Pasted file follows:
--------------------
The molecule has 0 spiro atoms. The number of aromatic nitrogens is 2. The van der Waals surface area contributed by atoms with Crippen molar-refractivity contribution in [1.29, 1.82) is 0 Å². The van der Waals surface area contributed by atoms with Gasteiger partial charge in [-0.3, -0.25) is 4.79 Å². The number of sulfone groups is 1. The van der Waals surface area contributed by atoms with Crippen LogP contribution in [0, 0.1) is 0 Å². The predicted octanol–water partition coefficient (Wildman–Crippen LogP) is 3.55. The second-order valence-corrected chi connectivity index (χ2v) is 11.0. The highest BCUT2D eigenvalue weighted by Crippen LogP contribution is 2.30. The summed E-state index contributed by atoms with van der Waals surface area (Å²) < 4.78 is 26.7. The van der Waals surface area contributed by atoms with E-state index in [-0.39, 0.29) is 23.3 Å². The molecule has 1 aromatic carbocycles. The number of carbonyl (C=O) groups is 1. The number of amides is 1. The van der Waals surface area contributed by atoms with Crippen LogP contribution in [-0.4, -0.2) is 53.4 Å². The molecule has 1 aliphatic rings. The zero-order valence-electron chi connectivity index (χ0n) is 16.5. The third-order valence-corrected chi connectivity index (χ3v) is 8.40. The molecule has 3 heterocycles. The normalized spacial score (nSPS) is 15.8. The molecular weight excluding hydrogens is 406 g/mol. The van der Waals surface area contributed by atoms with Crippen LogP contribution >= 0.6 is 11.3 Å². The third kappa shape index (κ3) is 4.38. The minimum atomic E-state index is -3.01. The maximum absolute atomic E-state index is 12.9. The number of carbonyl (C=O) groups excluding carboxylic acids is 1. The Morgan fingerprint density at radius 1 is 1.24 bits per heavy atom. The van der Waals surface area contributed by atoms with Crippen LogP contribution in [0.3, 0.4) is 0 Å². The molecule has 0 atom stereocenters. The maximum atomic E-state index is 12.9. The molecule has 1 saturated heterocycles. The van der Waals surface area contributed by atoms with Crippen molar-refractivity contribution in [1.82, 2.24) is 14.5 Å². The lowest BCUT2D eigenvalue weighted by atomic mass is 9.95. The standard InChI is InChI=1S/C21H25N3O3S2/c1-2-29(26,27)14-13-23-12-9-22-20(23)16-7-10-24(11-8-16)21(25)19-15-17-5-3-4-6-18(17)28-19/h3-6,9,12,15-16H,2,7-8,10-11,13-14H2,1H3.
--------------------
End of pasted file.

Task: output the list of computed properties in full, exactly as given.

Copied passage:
The molecule has 0 spiro atoms. The number of aromatic nitrogens is 2. The van der Waals surface area contributed by atoms with Crippen molar-refractivity contribution in [1.29, 1.82) is 0 Å². The van der Waals surface area contributed by atoms with Gasteiger partial charge in [-0.3, -0.25) is 4.79 Å². The number of sulfone groups is 1. The van der Waals surface area contributed by atoms with Crippen LogP contribution in [0, 0.1) is 0 Å². The predicted octanol–water partition coefficient (Wildman–Crippen LogP) is 3.55. The second-order valence-corrected chi connectivity index (χ2v) is 11.0. The highest BCUT2D eigenvalue weighted by Crippen LogP contribution is 2.30. The summed E-state index contributed by atoms with van der Waals surface area (Å²) < 4.78 is 26.7. The van der Waals surface area contributed by atoms with E-state index in [-0.39, 0.29) is 23.3 Å². The molecule has 1 aromatic carbocycles. The number of carbonyl (C=O) groups is 1. The number of amides is 1. The van der Waals surface area contributed by atoms with Crippen LogP contribution in [-0.4, -0.2) is 53.4 Å². The molecule has 1 aliphatic rings. The zero-order valence-electron chi connectivity index (χ0n) is 16.5. The third-order valence-corrected chi connectivity index (χ3v) is 8.40. The molecule has 3 heterocycles. The normalized spacial score (nSPS) is 15.8. The molecular weight excluding hydrogens is 406 g/mol. The van der Waals surface area contributed by atoms with Crippen LogP contribution >= 0.6 is 11.3 Å². The third kappa shape index (κ3) is 4.38. The minimum atomic E-state index is -3.01. The maximum absolute atomic E-state index is 12.9. The number of carbonyl (C=O) groups excluding carboxylic acids is 1. The Morgan fingerprint density at radius 1 is 1.24 bits per heavy atom. The van der Waals surface area contributed by atoms with Crippen LogP contribution in [0.3, 0.4) is 0 Å². The molecule has 0 atom stereocenters. The maximum atomic E-state index is 12.9. The molecule has 1 saturated heterocycles. The van der Waals surface area contributed by atoms with Crippen molar-refractivity contribution in [1.82, 2.24) is 14.5 Å². The lowest BCUT2D eigenvalue weighted by atomic mass is 9.95. The standard InChI is InChI=1S/C21H25N3O3S2/c1-2-29(26,27)14-13-23-12-9-22-20(23)16-7-10-24(11-8-16)21(25)19-15-17-5-3-4-6-18(17)28-19/h3-6,9,12,15-16H,2,7-8,10-11,13-14H2,1H3.